My first experience with the famous Chicken 65 was when a bunch of my Hyderabadi friends mentioned it as their favorite dish. I, a strict Punjabi, had never heard of the thing. They raved about how good it was, but I never bothered to investigate further.
Then, last week, I went to visit some family in New Jersey. My aunt served this delicious looking red chicken, sprinkled with curry leaves. I thought it was normal tandoori chicken (which I love), so I was excited. But when I took a bite…..the love affair began.
This stuff is awesome. It’s an amazing balance of sour, sweet, savory, and downright spicy. My mom and I challenged ourselves to recreate it at home, and she found this recipe by the Vah Chef (this guy is pretty fun to watch; i’ll have to investigate further). Why’s it called Chicken 65? Vah Chef tells you.
I’ve just written out his recipe, plus a few changes that we made. I’m giving the recipe as we made it, but I think next time we’ll make it a bit saucier (i.e. double all the sauce ingredients except maybe the curry leaves). I suggest you watch his video for the technique alongside this recipe (not that it’s that complicated, but he’s really excited about it).
Recipe after the jump.
Adapted from Vah Chef
Chicken and Marinade
2 lbs boneless chicken legs and thighs, cut into cubes
2 heaping tablespoons cornstarch
1 egg, beaten
salt, black pepper
1 tsp each fresh ginger and garlic
1 or 2 small green chilis, cut into slivers
Handful of fresh cilantro, roughly chopped
1 tsp cumin (zeera) seeds
1 tsp powdered cumin
1/2 to 1 tsp chili powder (to taste)
1/4 cup chili-garlic sauce (see note)
about 10 curry leaves, roughly chopped
1 tbs each fresh ginger and garlic
1/2 – 1 tsp garam masala
salt, black pepper
1 tbs lemon juice
1/4 cup water
4-5 drops red food coloring
Note: our Swad brand chili-garlic sauce was not very spicy, and it was more saucy than say, a Sriracha. That’s why we were able to use 1/4 cup of it. If you’re using Sriracha, use as much as you want for the spice content, and then maybe add a little Pakistani-style ketchup for the sauce factor.
1. Marinate the chicken pieces in salt, pepper, ginger, and garlic for about 15-20 minutes. (Note that Vah Chef uses aginimoto, aka MSG. I do not.)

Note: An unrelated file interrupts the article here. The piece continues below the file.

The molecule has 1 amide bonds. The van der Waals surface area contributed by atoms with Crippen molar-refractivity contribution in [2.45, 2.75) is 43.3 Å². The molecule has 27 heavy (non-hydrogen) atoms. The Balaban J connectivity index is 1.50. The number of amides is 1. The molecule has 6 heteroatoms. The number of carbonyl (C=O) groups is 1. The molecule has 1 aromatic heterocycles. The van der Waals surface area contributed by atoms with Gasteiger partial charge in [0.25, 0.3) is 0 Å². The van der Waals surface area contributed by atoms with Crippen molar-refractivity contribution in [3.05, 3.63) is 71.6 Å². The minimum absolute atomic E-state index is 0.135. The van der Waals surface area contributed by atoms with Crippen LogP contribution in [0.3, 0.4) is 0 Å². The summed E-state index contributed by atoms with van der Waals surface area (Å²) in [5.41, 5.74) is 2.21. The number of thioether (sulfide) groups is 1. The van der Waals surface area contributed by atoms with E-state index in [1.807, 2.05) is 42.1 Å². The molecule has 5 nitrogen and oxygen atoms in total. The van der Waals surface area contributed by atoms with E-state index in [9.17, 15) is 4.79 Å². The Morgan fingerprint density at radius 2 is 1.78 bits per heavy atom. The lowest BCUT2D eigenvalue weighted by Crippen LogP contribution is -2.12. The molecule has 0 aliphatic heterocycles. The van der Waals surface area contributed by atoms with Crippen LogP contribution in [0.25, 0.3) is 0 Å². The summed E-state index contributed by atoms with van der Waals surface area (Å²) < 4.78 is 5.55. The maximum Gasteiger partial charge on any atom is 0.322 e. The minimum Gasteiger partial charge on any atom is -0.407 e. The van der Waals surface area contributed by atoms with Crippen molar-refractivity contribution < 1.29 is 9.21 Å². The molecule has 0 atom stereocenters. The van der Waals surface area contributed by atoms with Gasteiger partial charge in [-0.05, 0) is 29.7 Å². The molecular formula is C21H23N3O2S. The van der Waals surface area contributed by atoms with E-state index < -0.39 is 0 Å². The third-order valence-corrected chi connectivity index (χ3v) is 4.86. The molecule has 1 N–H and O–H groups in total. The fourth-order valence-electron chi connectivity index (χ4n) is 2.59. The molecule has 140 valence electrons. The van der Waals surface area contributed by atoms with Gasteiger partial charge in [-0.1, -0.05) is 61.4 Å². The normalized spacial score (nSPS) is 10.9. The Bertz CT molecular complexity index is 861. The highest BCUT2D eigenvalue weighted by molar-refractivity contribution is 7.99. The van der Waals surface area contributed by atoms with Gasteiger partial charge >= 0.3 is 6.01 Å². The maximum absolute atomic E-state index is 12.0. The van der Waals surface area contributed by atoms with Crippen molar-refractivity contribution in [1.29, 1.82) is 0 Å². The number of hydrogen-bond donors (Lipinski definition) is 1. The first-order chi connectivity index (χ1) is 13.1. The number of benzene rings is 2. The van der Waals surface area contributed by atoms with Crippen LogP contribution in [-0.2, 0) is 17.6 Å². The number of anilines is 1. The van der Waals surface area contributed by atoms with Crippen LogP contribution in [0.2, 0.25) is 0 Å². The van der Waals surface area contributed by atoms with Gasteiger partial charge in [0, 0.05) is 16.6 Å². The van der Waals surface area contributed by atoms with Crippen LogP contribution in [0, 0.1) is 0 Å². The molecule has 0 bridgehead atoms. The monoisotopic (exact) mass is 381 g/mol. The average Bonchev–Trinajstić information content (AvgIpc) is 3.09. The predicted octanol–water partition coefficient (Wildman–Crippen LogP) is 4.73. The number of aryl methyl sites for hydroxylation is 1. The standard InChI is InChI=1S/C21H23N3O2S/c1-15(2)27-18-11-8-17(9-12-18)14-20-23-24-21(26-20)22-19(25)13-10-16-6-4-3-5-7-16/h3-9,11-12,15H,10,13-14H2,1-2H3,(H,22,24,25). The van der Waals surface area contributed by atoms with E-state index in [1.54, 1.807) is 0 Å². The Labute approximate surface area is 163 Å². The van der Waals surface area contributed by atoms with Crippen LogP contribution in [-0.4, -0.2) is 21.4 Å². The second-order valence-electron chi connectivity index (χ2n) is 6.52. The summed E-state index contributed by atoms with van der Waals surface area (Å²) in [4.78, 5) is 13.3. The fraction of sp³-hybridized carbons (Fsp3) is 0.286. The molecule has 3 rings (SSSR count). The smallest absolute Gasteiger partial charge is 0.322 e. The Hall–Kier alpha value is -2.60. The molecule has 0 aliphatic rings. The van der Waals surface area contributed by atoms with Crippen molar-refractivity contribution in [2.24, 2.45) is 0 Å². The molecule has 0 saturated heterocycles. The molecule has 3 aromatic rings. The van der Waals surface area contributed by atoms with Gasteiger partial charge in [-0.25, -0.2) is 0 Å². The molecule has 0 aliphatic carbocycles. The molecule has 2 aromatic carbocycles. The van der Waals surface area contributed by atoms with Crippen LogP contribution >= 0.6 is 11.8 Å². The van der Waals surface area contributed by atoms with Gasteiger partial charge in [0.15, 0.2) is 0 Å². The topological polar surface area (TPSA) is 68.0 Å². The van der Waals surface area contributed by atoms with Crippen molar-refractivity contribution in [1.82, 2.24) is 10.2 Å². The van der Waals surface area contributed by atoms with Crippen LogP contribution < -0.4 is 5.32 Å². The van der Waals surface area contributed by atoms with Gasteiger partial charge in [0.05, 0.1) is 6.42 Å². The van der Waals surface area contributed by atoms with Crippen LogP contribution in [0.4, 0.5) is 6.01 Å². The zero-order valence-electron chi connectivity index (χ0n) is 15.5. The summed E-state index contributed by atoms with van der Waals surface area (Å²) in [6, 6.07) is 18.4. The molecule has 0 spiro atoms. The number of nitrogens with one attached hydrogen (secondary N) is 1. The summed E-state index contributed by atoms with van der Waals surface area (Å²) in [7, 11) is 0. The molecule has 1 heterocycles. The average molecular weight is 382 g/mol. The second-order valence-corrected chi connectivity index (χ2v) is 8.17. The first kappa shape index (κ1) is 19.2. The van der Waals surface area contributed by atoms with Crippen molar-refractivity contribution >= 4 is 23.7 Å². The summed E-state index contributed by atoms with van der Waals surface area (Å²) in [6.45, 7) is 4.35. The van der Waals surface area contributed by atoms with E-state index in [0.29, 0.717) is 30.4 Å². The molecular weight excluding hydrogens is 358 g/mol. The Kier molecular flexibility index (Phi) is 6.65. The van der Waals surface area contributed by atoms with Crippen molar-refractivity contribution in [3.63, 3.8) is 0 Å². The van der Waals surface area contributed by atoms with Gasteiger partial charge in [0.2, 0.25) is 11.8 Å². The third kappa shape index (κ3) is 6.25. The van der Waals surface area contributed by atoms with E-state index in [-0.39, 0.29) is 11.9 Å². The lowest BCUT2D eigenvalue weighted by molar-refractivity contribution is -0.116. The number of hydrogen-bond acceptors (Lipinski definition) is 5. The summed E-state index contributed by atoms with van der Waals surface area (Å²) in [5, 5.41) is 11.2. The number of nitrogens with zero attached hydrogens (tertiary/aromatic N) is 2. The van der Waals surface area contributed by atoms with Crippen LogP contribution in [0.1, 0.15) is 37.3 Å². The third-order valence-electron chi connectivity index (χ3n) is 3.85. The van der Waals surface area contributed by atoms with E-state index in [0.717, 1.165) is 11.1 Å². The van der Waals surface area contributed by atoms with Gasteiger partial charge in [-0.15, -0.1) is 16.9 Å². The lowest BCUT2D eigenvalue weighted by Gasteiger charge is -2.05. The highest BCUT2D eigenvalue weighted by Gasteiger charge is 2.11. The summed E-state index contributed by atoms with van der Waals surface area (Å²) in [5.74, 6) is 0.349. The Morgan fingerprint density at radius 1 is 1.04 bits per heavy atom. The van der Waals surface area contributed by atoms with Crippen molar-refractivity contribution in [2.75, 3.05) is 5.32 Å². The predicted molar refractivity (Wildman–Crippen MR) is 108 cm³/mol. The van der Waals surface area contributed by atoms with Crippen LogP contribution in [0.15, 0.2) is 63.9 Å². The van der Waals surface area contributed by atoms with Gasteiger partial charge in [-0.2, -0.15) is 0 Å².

2. Add the cornstarch to the chicken and mix well to coat. Add a beaten egg and stir until coated. It’s okay if it’s lumpy.
3. Deep fry the chicken pieces in oil and drain on a paper towel while you make the sauce.
4. Heat some oil in a pan and add the cumin seeds. When they start sputtering, add the garlic and ginger, the green chilis, cumin powder, chili powder, garam masala, and some black pepper.
5. After couple minutes, add the curry leaves. DO NOT SKIMP ON THE CURRY LEAVES. They are what make the entire dish.
Wait, Cup of Tea, you say. You said there’s really no such thing as curry. True. It’s not a catch-all for all Desi food, it’s the name of one particular dish. “Curry” as Desis know it is chickpea fritters in cooked turmeric-yellow yogurt sauce flavored with *surprise!* curry leaves. Curry leaves are very popular in South Indian cooking. They have a sour, bitter, peppery smell, and are usually added to vegetable dishes (lentils, eggplant, cabbage), to add a sour, peppery flavor (bitter only if you add too many).
But I digress.
6.5. Add half the cilantro leaves as well.
7. Add the chili sauce (or chili sauce + ketchup). Let everything cook together for a few minutes. When it starts to dry up, add the lemon juice and red food coloring. (i guess you could make it red, blue, or green too, but that would just be weird).
8. Right before you add the chicken back into the pan, add the water to the spices and stir until everything is well dissolved.
9. Add the chicken back in and stir to cover with the sauce. Cook until the water is absorbed.
10. Before serving, sprinkle with the rest of the fresh cilantro.
Awesome. Trust me.